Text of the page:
Submitted manuscripts should not have been published previously, nor be under consideration for publication elsewhere (except conference proceedings papers). All manuscripts are thoroughly refereed through a single-blind peer-review process. A guide for authors and other relevant information for submission of manuscripts is available on the Instructions for Authors page. Energies is an international peer-reviewed open access semimonthly journal published by MDPI.

Please visit the Instructions for Authors page before submitting a manuscript. The Article Processing Charge (APC) for publication in this open access journal is 1800 CHF (Swiss Francs). Submitted papers should be well formatted and use good English. Authors may use MDPI's English editing service prior to publication or during author revisions.


  • Central and Eastern European (CEE) countries
  • Energy transition
  • Energy policy
  • Energy economics
  • Energy markets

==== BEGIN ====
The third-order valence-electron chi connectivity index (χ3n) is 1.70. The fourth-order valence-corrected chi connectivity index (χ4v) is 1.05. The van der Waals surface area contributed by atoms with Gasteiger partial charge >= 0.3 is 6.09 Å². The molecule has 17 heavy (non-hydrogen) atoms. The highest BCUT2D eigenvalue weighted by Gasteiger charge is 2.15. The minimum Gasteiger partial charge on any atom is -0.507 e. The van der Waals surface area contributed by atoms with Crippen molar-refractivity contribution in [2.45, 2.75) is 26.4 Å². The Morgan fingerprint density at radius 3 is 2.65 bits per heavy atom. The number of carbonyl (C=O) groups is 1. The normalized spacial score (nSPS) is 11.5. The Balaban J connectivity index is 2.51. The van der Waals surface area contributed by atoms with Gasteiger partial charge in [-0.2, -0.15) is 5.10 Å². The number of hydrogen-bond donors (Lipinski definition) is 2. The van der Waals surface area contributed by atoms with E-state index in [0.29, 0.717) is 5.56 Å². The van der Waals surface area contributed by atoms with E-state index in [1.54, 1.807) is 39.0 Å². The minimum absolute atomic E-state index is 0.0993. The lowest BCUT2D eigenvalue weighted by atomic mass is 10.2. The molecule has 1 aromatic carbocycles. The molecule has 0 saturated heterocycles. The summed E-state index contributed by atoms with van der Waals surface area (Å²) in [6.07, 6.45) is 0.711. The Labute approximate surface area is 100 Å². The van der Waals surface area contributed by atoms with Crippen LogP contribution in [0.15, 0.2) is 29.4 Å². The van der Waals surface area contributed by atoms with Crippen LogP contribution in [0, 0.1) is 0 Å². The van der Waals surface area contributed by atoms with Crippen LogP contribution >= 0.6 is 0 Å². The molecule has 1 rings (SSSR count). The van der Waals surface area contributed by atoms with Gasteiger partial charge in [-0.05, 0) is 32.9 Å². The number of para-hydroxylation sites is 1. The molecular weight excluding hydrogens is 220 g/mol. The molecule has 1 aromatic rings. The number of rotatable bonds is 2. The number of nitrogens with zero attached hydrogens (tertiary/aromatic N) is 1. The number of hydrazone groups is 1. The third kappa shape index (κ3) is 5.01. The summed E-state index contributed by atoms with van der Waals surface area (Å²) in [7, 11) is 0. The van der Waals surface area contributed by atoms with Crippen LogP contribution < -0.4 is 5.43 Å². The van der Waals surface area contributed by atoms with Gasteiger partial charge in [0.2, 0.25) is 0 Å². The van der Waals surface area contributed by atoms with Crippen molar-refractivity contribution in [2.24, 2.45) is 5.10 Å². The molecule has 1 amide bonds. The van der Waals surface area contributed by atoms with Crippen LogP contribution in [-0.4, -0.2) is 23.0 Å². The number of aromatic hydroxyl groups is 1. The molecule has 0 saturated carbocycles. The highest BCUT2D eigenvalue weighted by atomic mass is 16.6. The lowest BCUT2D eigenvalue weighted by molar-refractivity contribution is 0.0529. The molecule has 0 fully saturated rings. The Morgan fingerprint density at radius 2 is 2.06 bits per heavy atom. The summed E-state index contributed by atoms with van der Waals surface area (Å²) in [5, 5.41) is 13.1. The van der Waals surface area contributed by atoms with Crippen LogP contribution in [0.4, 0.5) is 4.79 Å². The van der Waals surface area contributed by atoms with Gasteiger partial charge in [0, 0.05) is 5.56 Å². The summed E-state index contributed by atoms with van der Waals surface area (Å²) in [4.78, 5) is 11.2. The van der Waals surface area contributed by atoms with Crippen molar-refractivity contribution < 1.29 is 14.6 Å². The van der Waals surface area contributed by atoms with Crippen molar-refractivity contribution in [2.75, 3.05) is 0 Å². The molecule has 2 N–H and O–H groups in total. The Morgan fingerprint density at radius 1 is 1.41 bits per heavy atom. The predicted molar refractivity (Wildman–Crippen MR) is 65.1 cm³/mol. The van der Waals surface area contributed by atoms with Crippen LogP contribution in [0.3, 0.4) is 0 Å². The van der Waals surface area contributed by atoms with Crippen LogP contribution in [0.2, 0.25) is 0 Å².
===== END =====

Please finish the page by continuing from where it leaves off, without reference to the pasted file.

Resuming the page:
• Policy instruments
  • Power generation systems
  • Intelligent networks
  • Demand side
  • Energy storage
  • Energy efficiency
  • Renewable energy
  • Low- and zero-emission transport
  • Smart grids
  • Energy security.

Published Papers

This special issue is now open for submission, see below for planned papers.

Planned Papers

The below list represents only planned manuscripts. Some of these manuscripts have not been received by the Editorial Office yet. Papers submitted to MDPI journals are subject to peer-review.

Title: Market for limestone sorbents for flue gas desulphurization in coal fired power plants in the context of the transformation of the Polish power sector
Authors: Jarosław Szlugaj; Krzysztof Galos
Affiliation: Mineral and Energy Economy Research Institute, Polish Academy of Sciences, Kraków, Poland